For several years, the midsize-pickup segment has proven lucrative to automakers. During this time, the Toyota Tacoma has established itself as an industry leader. Will the Tacoma continue to dominate now that Ford has re-released the Ranger? A recent comparison from Kelley Blue Book provides all the details.
Ford Ranger specs
The newly reintroduced Ranger comes with a turbocharged 2.3-liter, 4-cylinder engine that gets 270 hp and 310 lb-ft of torque. It’s paired with a 10-speed automatic transmission, and as Kelley Blue Book notes, this is the only drivetrain available. Even so, the reviewers claim it’s more than adequate because the combination allows the pickup to “move with authority.”
Kelley Blue Book’s reviewers also gave the Ford Ranger high marks for its best-in-class payload and 7,500-lb tow rating. They also said it has plenty of high-tech infotainment and safety features available.
What they didn’t like about the Ranger was its limited number of bed and cab configurations. The 2021 Ford Ranger is available only with a SuperCrew or SuperCab, along with a long or short bed. The Toyota Tacoma, on the other hand, provides an astounding 33 model configurations, some of which even include a 6-speed manual transmission.
Toyota Tacoma specs
Toyota gave its best-selling Tacoma an update for the 2020 model year. Part of that refresh involved upgrading technology to include features such as Android Auto and Apple CarPlay. Toyota Safety Sense — a suite of active safety features — is standard on all trims and includes adaptive cruise control and automatic emergency braking.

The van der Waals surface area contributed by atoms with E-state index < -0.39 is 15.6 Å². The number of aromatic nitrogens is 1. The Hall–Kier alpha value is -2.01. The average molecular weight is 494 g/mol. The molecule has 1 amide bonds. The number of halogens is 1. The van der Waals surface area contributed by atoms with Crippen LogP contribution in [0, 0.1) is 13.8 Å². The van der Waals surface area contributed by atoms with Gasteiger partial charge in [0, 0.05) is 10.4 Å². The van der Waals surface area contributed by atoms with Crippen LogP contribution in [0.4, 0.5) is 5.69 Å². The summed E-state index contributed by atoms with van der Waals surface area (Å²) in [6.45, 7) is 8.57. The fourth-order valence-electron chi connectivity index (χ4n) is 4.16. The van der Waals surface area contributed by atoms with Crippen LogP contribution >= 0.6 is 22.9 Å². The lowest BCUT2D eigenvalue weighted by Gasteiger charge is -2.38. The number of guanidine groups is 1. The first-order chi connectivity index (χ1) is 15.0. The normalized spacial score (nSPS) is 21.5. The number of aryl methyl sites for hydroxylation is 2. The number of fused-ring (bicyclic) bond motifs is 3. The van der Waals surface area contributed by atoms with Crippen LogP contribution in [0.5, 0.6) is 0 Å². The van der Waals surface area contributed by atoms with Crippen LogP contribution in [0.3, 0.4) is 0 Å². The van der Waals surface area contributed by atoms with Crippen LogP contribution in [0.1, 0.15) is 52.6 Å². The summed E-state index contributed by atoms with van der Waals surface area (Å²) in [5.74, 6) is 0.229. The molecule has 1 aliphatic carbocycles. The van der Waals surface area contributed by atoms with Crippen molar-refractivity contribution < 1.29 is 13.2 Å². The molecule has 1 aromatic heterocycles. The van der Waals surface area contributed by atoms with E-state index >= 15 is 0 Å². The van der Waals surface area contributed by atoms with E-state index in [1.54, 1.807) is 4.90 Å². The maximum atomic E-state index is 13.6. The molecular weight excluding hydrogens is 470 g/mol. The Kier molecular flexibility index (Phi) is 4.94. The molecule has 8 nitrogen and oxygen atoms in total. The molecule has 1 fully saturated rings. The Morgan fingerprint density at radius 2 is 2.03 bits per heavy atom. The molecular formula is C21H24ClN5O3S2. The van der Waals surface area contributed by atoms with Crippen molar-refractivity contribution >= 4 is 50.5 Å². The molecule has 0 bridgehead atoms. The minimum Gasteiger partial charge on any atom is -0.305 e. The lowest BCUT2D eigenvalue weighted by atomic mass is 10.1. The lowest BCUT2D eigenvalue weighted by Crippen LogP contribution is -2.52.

Unlike the Ranger, the 2021 Tacoma offers two engine choices: a base-model 2.7-liter 4-cylinder and a 3.5-liter V6. According to Kelley Blue Book, the latter provides increased power and towing capabilities while still offering fuel economy similar to the 4-cylinder.
The 2021 Tacoma provides off-road capabilities through its TRD Pro platform. The Tacoma TRD Pro package includes features such as Hill Start Assist Control, Multi-Terrain Select, and Crawl Control to help you navigate even the roughest roads.
Similarities between the Toyota Tacoma and Ford Ranger
Both vehicles come standard with front-wheel drive, but all-wheel drive is an available feature. The manufacturer’s warranty is the same for each pickup: a three-year/36,000-mile limited warranty coupled with a five-year/60,000-mile powertrain warranty. The National Highway Traffic Safety Administration awarded both a four-star safety rating.
Fuel economy is nearly the same for both trucks as well. However, the Ford Ranger has a slight advantage. EPA ratings stand at 20 mpg in the city and 23 mpg on the highway for the Tacoma, as opposed to 21 mpg/city and 26 mpg/highway for the Ranger.
The two pickups are nearly the same in width, overall length, and height. Even so, the Ford Ranger requires a turning diameter of 42.0 feet, while the Toyota Tacoma requires only 40.6 feet. This, of course, would be an advantage for anyone who regularly maneuvers in heavy traffic.
Kelly Blue Book’s reaction
Because the Ford Ranger was recently reintroduced, Kelley Blue Book’s critics thought it had a fresher, more up-to-date look with many modern technological features. But they also claimed that “despite getting on in age, the Toyota Tacoma continues to provide a wide variety of vehicles for most users, and with great reliability and resale value.” So despite the Ranger being a newer truck, Kelley Blue Book nonetheless preferred the tried-and-true Tacoma.
Newer isn’t always better
It’s true: Newer isn’t always better. Kelley Blue Book notes the Toyota Tacoma “continues its reputation for high quality, resale value, and reliability. The competition is fierce all of a sudden, but following a refreshing last year, the Tacoma still manages to hold its own.” It looks like the Ford Ranger will have to work harder if it wants to overtake the iconic Tacoma.